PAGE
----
Washington’s Hundred-Year War on Gays
, 2022-05-28 09:00:00,
Terry Dolan had two funerals. The first, a grand affair at a Catholic monastery that drew hundreds of his right-wing friends, was an elaborate lie of omission. It was true, as mourners like Pat Buchanan acknowledged, that Dolan had fought ferociously for conservative causes throughout the 1980s, raising millions through his pioneering “super PAC” to shrink government, crush unions, and back Republican candidates. Studiously ignored by his family and political friends, however, was an aspect of Dolan commemorated days later at an unauthorized memorial service at the Cathedral of St. Matthew on Rhode Island Avenue. The 50 gay men and women in attendance remembered him as one of their own, a resident of the closeted “secret city” within Washington, D.C., struck down by the same virus that had felled Rock Hudson and uncountable others.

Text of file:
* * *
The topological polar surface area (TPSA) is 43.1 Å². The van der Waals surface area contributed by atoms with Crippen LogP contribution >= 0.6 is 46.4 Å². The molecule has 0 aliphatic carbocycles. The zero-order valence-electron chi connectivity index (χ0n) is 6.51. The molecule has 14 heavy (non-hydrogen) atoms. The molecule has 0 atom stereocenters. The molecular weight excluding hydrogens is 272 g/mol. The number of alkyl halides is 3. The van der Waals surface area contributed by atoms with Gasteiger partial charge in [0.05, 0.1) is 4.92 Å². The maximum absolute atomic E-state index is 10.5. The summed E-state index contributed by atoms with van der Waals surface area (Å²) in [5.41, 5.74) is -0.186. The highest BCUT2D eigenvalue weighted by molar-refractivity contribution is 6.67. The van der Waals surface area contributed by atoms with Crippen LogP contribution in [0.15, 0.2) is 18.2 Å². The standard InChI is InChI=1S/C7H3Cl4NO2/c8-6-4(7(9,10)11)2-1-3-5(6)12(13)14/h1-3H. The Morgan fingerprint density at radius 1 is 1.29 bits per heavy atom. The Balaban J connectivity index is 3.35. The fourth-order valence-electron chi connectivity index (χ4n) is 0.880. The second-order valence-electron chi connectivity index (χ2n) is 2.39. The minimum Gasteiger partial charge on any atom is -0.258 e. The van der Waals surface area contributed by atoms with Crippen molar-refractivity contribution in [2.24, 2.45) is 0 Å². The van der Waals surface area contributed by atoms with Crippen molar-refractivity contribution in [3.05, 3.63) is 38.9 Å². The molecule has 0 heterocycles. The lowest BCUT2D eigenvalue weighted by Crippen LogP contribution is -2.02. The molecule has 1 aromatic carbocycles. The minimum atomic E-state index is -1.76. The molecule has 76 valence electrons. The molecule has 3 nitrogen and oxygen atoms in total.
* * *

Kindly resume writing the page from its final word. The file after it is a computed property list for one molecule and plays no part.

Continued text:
Like so many gay Washingtonians, Dolan led a double life, one that persisted even in death. After the funerals, his brother Tony, a White House speechwriter, took over the task of guarding his secret. As The Washington Post prepared to report on Terry’s hidden sexuality and death in 1986, Tony pulled every string to stop it. Ben Bradlee, the editor of the Post, had a gay brother—one whom he accepted—and he believed the public should know that such a prominent conservative activist, an ally of the “Moral Majority,” had died of AIDS, the disease that President Ronald Reagan refused to name. When Tony’s efforts to kill the story failed, he published a 29-page essay excoriating the Post for being “disrespectful of the public’s right to know; incapable of self-examination or introspection; self-righteous; arrogant and…
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